Awards of concession contracts should follow a procedure which is open, transparent, non-discriminatory and unconditional. Prices may be regulated to prevent excessive prices and profits. But, the concession fee may be adjusted to enable the concessionaire to earn a sufficient return.
This article examines the link between State aid and concession agreements. In decision SA.44259, the Commission considered whether concession agreements for the upgrading, operation and maintenance of 14 Greek regional airports involved State aid. The concessions were granted within the context of a broader privatisation programme that Greece had implemented in response to the economic crisis.
This is an instructive case. The Commission assessed complex contractual clauses in those agreements and concluded that they did not involve State aid because the tender was competitive, transparent, non-discriminatory and unconditional. Concession agreements are often part of public measures that support infrastructure projects. Some of the agreements are found by the Commission to include State aid, in some cases the Commission cannot exclude the possibility that State aid may be involved, while in other cases, like the one that is reviewed here, the agreements are found to be free of State aid.
Concession agreements are a policy instrument that can influence the market for a long time. These agreements normally grant exclusive rights to operators of infrastructural projects and for this reason they have the potential to distort competition to a significant degree.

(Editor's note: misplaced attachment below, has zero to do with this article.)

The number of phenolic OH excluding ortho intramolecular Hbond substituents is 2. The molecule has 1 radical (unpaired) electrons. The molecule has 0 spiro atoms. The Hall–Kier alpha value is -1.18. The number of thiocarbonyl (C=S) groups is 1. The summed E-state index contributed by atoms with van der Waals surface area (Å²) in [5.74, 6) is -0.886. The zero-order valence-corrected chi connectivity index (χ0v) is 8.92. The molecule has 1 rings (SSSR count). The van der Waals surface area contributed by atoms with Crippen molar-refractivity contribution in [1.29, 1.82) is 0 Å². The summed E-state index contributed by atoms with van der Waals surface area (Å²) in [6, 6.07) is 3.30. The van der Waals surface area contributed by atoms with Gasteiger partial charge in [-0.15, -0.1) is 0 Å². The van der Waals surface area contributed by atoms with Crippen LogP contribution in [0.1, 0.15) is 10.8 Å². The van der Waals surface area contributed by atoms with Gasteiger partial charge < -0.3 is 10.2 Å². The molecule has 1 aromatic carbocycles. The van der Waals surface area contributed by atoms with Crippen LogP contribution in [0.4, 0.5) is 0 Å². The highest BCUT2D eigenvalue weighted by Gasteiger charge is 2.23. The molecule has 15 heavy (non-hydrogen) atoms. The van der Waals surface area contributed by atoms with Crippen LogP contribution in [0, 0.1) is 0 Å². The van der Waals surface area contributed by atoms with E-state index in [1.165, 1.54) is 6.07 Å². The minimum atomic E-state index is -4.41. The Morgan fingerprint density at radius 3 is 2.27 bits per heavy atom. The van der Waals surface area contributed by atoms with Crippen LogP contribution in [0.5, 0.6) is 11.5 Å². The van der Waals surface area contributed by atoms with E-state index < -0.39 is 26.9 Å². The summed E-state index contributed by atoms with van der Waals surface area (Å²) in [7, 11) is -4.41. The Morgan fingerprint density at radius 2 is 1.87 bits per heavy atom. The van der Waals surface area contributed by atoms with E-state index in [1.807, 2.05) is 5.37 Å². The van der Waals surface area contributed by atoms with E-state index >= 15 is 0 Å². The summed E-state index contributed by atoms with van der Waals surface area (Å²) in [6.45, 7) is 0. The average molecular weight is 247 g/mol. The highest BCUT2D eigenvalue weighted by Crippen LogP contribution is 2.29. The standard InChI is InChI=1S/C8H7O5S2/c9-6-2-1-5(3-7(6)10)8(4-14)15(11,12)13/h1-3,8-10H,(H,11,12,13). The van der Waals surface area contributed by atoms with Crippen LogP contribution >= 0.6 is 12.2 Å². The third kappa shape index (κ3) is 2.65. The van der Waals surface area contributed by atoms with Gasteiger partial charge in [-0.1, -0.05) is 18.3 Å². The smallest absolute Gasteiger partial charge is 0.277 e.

The Commission has provided guidance on the selection of operators of infrastructure, including concessionaires, in its Notice on the Notion of State Aid, paragraphs 90-96 and 222-224. Given the complexity and variety of selection procedures and management contracts, it cannot be presumed that just any competitive selection procedure or any concession agreement is free of State aid.
But, the problem is that the Commission is not very consistent in its own practice. Several articles that have been published on this blog during the past few months have identified unexplained or puzzling statements in Commission decisions on selection procedures and award of contracts for management of infrastructure projects. To put it differently, where the Commission finds that the specific facts of the case lead it either to find State aid or exclude the presence of State aid, it does not always take care to explain precisely the reasons that motivate the particular decision and why, although the decision may appear to deviate from the principles expounded in the Notice, it in fact conforms with those principles.